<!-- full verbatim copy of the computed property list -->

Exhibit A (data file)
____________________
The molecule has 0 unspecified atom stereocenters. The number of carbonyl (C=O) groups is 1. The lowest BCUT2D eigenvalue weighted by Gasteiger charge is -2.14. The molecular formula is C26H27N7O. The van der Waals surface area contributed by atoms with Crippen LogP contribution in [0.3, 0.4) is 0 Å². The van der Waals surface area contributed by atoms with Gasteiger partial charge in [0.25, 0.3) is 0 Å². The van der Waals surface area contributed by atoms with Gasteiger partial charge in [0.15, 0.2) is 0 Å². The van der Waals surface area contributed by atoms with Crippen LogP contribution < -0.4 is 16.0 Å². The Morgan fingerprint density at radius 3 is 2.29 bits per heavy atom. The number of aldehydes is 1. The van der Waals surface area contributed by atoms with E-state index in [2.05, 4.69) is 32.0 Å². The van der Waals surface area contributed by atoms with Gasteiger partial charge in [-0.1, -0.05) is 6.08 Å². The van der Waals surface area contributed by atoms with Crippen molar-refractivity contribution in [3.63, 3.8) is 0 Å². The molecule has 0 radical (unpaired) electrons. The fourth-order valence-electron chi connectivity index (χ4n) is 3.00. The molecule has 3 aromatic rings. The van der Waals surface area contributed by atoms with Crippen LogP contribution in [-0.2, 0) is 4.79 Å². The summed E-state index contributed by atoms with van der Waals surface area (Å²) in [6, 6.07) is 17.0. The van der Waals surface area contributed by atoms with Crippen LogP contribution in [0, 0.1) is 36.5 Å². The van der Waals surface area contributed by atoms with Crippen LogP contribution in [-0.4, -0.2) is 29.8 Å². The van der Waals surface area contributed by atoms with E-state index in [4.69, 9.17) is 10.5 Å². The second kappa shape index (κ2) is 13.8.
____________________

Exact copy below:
The molecule has 0 unspecified atom stereocenters. The number of carbonyl (C=O) groups is 1. The lowest BCUT2D eigenvalue weighted by Gasteiger charge is -2.14. The molecular formula is C26H27N7O. The van der Waals surface area contributed by atoms with Crippen LogP contribution in [0.3, 0.4) is 0 Å². The van der Waals surface area contributed by atoms with Gasteiger partial charge in [0.25, 0.3) is 0 Å². The van der Waals surface area contributed by atoms with Gasteiger partial charge in [0.15, 0.2) is 0 Å². The van der Waals surface area contributed by atoms with Crippen LogP contribution < -0.4 is 16.0 Å². The Morgan fingerprint density at radius 3 is 2.29 bits per heavy atom. The number of aldehydes is 1. The van der Waals surface area contributed by atoms with E-state index in [2.05, 4.69) is 32.0 Å². The van der Waals surface area contributed by atoms with Gasteiger partial charge in [-0.1, -0.05) is 6.08 Å². The van der Waals surface area contributed by atoms with Crippen molar-refractivity contribution in [3.63, 3.8) is 0 Å². The molecule has 0 radical (unpaired) electrons. The fourth-order valence-electron chi connectivity index (χ4n) is 3.00. The molecule has 3 aromatic rings. The van der Waals surface area contributed by atoms with Crippen LogP contribution in [-0.2, 0) is 4.79 Å². The summed E-state index contributed by atoms with van der Waals surface area (Å²) in [6, 6.07) is 17.0. The van der Waals surface area contributed by atoms with Crippen LogP contribution in [0, 0.1) is 36.5 Å². The van der Waals surface area contributed by atoms with Crippen LogP contribution in [-0.4, -0.2) is 29.8 Å². The van der Waals surface area contributed by atoms with E-state index in [4.69, 9.17) is 10.5 Å². The second kappa shape index (κ2) is 13.8.